Background and aims High oxygen exposure has adverse long-term medical consequences in premature infants. We hypothesised that a quality improvement initiative decreasing oxygen saturation limits in NICU-admitted infants would affect neuropsychological outcomes at age 3.
Methods We studied 83 NICU-admitted participants born at 23–27 weeks; n = 37 (b.2009–2010) with targeted supplemental oxygen rates of 83–93% until 32 weeks, 85–95% until 35 weeks, and >95% after 35 weeks (O2 Reduced); 8% laser eye surgery; 65% ROP compared with n = 46 (b.2007–2008) with higher target rates (89–100%; O2 Higher); 28% laser eye surgery; 83% ROP. Group mortality rates (<10%) did not differ significantly, χ2(n = 83, df=1)= 0.16, p = 0.900. ANCOVAs and regressions were conducted for 19 neuropsychological outcomes.
Results O2 Reduced performed significantly better than O2 Higher in visual attention, controlling GA (p = 0.042; d=.47); O2 Reduced was significantly correlated with visual attention (r = 0.288, p < .05); ROP was not (r=-0.183, p > 0.05). 18/19 outcome scores favoured O2 Reduced, low-to-moderate effect sizes (d range:12–0.47). GA was positively related to all outcomes. A meaningful interaction effect between GA and O2 Reduced for auditory attention and manual dexterity explained 3%-4% unique variance, respectively. Interaction showed O2 Reduced’s effect on attention was greatest at 23–24 weeks, and at 27 weeks for manual dexterity.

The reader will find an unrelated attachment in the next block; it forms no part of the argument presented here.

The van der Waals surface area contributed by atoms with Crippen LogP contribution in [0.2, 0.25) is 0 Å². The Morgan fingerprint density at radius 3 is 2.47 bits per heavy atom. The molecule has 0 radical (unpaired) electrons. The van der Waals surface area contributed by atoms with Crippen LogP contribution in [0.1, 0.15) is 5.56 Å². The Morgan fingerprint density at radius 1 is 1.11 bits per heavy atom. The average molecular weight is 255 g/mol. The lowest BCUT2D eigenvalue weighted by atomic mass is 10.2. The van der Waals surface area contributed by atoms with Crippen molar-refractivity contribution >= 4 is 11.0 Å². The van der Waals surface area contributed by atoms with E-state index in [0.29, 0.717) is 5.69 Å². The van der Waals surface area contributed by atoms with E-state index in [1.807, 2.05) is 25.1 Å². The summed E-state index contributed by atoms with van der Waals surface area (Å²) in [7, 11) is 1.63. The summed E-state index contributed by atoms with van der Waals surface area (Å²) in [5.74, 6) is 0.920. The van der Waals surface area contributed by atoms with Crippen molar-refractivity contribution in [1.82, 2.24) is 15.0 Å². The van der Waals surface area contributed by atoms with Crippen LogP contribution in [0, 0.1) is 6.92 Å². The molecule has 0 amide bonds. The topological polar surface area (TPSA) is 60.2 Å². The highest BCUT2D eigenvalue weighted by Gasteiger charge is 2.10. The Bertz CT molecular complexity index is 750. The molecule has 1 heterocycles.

Conclusions Systematic reduction of saturation parameters that decreased retinopathy and laser surgery rates in infancy resulted in favourable three-year-old outcomes suggesting cognitive as well as medical advantages for O2 Reduced. Moderate effect sizes demonstrated important associations between reduced oxygen saturation rates and 18/19 sensitive performance-based measures. Lowered targeted oxygen saturation rate had favourable yet differential effects across GA in extremely premature survivors.
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